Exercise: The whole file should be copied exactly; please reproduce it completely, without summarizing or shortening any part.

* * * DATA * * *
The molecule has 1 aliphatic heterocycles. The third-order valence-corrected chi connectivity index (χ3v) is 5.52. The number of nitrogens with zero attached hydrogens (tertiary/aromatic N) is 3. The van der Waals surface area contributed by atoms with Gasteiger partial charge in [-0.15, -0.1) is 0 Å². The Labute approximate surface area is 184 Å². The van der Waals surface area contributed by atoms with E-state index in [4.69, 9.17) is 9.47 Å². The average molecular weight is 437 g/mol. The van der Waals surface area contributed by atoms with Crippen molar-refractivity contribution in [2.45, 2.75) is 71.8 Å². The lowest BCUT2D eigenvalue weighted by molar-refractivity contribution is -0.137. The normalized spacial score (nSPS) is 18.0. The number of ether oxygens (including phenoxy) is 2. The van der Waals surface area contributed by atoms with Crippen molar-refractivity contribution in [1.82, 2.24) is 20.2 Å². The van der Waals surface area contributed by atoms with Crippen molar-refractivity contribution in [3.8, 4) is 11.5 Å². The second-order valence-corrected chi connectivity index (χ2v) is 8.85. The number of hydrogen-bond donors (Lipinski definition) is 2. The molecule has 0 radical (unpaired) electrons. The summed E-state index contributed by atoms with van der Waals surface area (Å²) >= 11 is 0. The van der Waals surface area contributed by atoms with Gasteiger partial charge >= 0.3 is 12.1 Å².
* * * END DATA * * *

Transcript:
The molecule has 1 aliphatic heterocycles. The third-order valence-corrected chi connectivity index (χ3v) is 5.52. The number of nitrogens with zero attached hydrogens (tertiary/aromatic N) is 3. The van der Waals surface area contributed by atoms with Gasteiger partial charge in [-0.15, -0.1) is 0 Å². The Labute approximate surface area is 184 Å². The van der Waals surface area contributed by atoms with E-state index in [4.69, 9.17) is 9.47 Å². The average molecular weight is 437 g/mol. The van der Waals surface area contributed by atoms with Crippen molar-refractivity contribution in [2.45, 2.75) is 71.8 Å². The lowest BCUT2D eigenvalue weighted by molar-refractivity contribution is -0.137. The normalized spacial score (nSPS) is 18.0. The number of ether oxygens (including phenoxy) is 2. The van der Waals surface area contributed by atoms with Crippen molar-refractivity contribution in [1.82, 2.24) is 20.2 Å². The van der Waals surface area contributed by atoms with Crippen molar-refractivity contribution in [3.8, 4) is 11.5 Å². The second-order valence-corrected chi connectivity index (χ2v) is 8.85. The number of hydrogen-bond donors (Lipinski definition) is 2. The molecule has 0 radical (unpaired) electrons. The summed E-state index contributed by atoms with van der Waals surface area (Å²) >= 11 is 0. The van der Waals surface area contributed by atoms with Gasteiger partial charge >= 0.3 is 12.1 Å².